She blinked. He wasn’t going take her things? The men at the depot hadn’t hesitated in plundering her finer clothing items.
Paper crinkled. The officer held the ball out to her. “I suggest you do not tarry any longer. Any Belgians out after dark are presumed to be franc-tireurs.”
She was no spy; she was a patriot.
“I won’t.” She plucked the documents from his hand.
He manacled her wrist and pried her fingers open. Her pass and identification papers drifted to the ground. With his thumb, he teased the raw, blistered skin.
Fire blazed up her arm and she drew cold air over her teeth.
“I suppose even Belgian nurses aren’t used to pulling dog carts.” He dropped her wrist. “We shall take over that task.”
He snapped off orders. Fabric swished, dirt crunched and armaments clanked. The lights clicked off and the many-headed shadow lump began to march toward her town.
“Oh.” Oh, dear. She needed the cart to help Mille reach her parents’ farm. “That’s not necessary. I’m accustomed—”
“You misunderstand. I am requisitioning the cart and its contents.” The officer stroked her cheek. His callused index finger traced the curve of her bottom lip. “You and your fiancé may count yourself fortunate that we found nothing else of value tonight.”
“I understand.” Pulling away from him, Madeline shuddered.
“Perhaps you do.” He bowed his head once. “You may retrieve your belongings once my men have passed. I wouldn’t recommend you move before then.”
“Naturally.” She wouldn’t want to be one more dead franc-tireur.
With a click of his heels, he dissolved in the current of his marching soldiers. A wagon wheel squeaked. Boots pounded. One by one the electric torches clicked off and the night dropped over her like a shroud.
She wrapped her arms around her waist as the first tremor hit. Wave after wave shook her from her heels to her head as if to thresh the skin from her bones. She was safe. Safe. The word pulsed inside her skull, mingled with the echo of her breathing. Safe. The shuddering subsided.
The thud of feet faded.
Safe. She crumpled to the ground; a soft cry escaped her lips. Her nails sunk into the clammy mud, gouged furrows as she raked her belongings into a pile. Her vision blurred and tears pricked her nose.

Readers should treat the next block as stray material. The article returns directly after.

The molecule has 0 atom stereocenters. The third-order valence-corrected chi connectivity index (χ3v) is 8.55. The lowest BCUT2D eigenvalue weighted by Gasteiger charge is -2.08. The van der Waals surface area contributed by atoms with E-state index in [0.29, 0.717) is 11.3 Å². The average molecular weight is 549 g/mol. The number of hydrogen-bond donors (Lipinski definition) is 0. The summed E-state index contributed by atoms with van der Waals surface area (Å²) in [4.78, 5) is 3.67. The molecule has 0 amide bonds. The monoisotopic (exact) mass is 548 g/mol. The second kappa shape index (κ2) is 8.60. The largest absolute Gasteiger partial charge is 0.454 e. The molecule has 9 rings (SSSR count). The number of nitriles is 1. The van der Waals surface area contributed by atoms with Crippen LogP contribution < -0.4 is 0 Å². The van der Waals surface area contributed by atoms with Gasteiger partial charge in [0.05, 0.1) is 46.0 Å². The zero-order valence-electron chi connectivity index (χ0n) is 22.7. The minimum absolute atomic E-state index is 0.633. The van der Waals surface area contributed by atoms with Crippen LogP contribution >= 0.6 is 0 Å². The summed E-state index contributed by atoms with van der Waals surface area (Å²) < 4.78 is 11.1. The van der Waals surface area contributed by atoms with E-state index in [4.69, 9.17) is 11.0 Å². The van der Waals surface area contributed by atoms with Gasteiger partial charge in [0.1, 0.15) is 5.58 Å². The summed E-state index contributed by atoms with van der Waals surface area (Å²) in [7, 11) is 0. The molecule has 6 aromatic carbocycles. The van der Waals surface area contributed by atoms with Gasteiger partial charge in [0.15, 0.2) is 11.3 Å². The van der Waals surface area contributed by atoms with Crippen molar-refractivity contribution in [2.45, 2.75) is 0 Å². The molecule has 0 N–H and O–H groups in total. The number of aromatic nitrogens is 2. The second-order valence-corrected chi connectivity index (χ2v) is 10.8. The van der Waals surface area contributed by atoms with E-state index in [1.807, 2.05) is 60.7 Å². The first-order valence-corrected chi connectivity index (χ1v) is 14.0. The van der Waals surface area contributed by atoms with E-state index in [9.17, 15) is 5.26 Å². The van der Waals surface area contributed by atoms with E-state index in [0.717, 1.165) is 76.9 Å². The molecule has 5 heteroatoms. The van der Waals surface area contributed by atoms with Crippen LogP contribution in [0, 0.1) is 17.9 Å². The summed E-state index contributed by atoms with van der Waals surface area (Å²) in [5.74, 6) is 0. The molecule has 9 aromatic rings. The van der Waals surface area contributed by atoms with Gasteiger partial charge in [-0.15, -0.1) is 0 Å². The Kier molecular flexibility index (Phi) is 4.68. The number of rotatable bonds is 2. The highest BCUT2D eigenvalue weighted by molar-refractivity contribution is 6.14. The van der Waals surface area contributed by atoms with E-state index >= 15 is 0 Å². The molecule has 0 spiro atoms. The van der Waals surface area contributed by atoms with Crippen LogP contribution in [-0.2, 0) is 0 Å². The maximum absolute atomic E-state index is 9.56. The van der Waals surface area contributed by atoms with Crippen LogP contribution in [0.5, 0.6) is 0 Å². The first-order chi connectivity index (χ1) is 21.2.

Luc eased through the hedge. “Did they harm you?”
“No.” The denial was acid on her tongue. Her fingers dug into the fabric, crammed handfuls into her valise.
He touched her shoulder, his hand soft as the flutter of butterfly wings. “Madeline.”
She leaned into him for a moment before shaking him off. She had to be strong. She swept her hand along the rutted area before stuffing the last of her belongings into the soggy cardboard suitcase. Sniffing, she blotted her cheeks with her sleeve. “I’ll see to Mille’s wound then tend yours.”
“Mille’s tending his own injury, Sister.” Luc waved his hand in front of her face.
She liked it better when he used her name. She slid her palm against his. Mud squished between her their pressed skin when he wrapped his fingers around her hand. She rose, swayed on unsteady legs.
“My injury will wait until you are safe at the farm house.” He cupped her waist.
His strength infused her and chased the chill from her limbs. I mustn’t give in. I must be strong. “None of us will be safe until the Germans are driven from Belgium.”
Leopold stuck his snout out of the hedge.
Leaning heavily on a crooked tree limb, Mille hopped behind the dog. “I think we should move out and avoid any more encounters with the Boches.”
“I am sorry you lost your clothes.” Luc squeezed her hand before releasing it. He quickly walked to Mille’s side and supported the other soldier. “But you are worth far more than fine linen and bits of lace.”
A flicker of warmth licked her insides. She hadn’t known what was in the trunk; she wouldn’t miss it. Madeline scooted to Mille’s other side and wrapped her arm around his waist and immediately detected his fever.
He transferred his makeshift crutch to Luc. “I’m not sorry that you won’t have to face the enemy again.”
She didn’t want to face the Germans ever again. Next time, she might not be so lucky.